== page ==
It was a day everyone in Israel would talk about for centuries to come. Solomon had built God’s temple, and during their very first worship service, God’s presence had come so near that the priests themselves couldn’t even set foot in God’s house.
What do you think you would have done? If you saw God face to face, in all his majesty, how would you respond? I find it pretty informative what Solomon did: he prayed.
Solomon’s prayer (1 Kings 8) is chock full of wisdom, but there’s one point I think most of us tend to overlook. As Solomon says, “They shall hear of your great name and your mighty hand, and of your outstretched arm, when he comes and prays toward this house” (1 Kings 8:42). In other words, the foreigner was supposed to hear about this prayer-answering God and come to the temple and experience a prayer-answering God.
That’s the reputation we are supposed to have, in Jesus’ name, in our community. Throughout Scripture, God presents answered prayer as a critical part of his people’s witness. When Moses described to Israel what would distinguish them from every other nation on earth, he said that answered prayer would be the distinguishing mark: “For what great nation is there that has God so near to it, as the Lord our God is to us, for whatever reason we may call upon him?” (Deuteronomy 4:7)
Answered prayer. Not great music or great preaching or even great giving, but answered prayer.
When Elijah wanted to demonstrate to Israel which God was the true God, what was the test? “Let’s see which one is a prayer-answering God,” he said. Only one God answered.
Solomon’s temple, you see, was only ever meant to be a shadow of a truer temple to come—not a building filled with God’s presence, but a Person. In Jesus, we see all of the power of God’s glory packed into a single human being. What God did for Israel through the temple—cleansing sins through the sacrifice of lambs—he would do for the world through Jesus, the true and better temple. And now we, as Christians, are called by his name. We are Jesus’ temple, called to intercede for the world as Jesus did, to testify to the same prayer-answering God that Solomon and Moses and Elijah knew.
There’s a story from the early church where the apostles were taking care of the needs of widows, but it was taking up their entire day. They asked for volunteers from the church to help them (who became the first deacons), so that they could devote themselves to “prayer and the ministry of the Word” (Acts 6:4). Pastors point to this story and make a lot of “the ministry of the Word” – as well they should. But what about prayer? We usually think of prayer as part of the preparation for ministering the Word. But it’s not written that way. Prayer doesn’t just fuel the ministry; prayer is the ministry.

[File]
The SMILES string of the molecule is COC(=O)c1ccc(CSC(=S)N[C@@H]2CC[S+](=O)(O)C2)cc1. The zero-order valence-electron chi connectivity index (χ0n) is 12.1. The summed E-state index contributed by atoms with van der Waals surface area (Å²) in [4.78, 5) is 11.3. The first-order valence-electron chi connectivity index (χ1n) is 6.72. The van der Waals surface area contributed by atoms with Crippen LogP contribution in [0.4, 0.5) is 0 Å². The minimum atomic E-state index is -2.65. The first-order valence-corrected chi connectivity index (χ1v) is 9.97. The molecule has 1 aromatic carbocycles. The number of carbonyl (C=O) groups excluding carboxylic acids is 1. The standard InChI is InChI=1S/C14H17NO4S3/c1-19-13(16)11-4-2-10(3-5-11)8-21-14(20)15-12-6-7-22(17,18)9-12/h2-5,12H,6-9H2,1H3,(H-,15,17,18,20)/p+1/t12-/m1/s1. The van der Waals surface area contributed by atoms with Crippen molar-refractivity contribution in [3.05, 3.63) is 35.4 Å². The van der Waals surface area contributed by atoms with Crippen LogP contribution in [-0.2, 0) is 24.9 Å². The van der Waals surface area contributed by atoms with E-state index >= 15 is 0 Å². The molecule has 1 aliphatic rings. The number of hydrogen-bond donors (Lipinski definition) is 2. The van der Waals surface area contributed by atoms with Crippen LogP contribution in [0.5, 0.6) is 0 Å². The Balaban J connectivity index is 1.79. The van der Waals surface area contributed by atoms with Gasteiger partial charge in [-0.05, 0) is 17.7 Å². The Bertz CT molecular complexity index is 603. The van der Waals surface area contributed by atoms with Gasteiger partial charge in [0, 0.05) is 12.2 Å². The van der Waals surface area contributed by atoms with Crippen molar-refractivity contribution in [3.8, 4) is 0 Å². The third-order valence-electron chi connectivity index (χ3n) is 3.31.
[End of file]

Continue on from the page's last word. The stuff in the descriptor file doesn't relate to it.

What if we saw the prayer times at the end of our services not just as a “if you’ve really been moved, here’s a relief valve,” but as one of the primary ministries of our church? What if prayer was the most important part of any worship experience?
Jesus said, “My house shall be called a ‘house of prayer for all nations,’” not a house of preaching. Is that how someone would describe our church? How about yours? We put a ton of energy into the Word in most of our churches. Do we put the same energy into our prayer ministry?
Are we known as a praying people? Do people hear about our answers to prayer, like Solomon promised they would?
We can’t force God to answer our prayers. But I can guarantee this: he’s not going to answer your prayers if you aren’t praying them. Are we out praying for people—for our unbelieving neighbors, for our family, for our co-workers, for our baristas and servers? People may be resistant to hearing the gospel, but they are far more receptive to having you pray for them. So ask how you can pray for them, listen to what they say, and then … do it.
At no point in Jesus’ ministry was he more furious than when Israel had obscured the prayer ministry that was supposed to reach the Gentiles (Luke 19:46; Mark 11:17). Have we obscured that in our churches? If we have, we don’t have to wait on a cloud to descend from heaven. We can join with Solomon today, right now: “O Lord, God of Israel, there is no God like you, in heaven above or on earth beneath…” (1 Sam 8:22)
Plumb lines are a series of short, pithy statements that we, at the Summit, use as rallying points—both for our staff and for the entire church. They are a way to encapsulate our ministry philosophy in short, memorable phrases. Be sure to check out our entire list of plumb lines.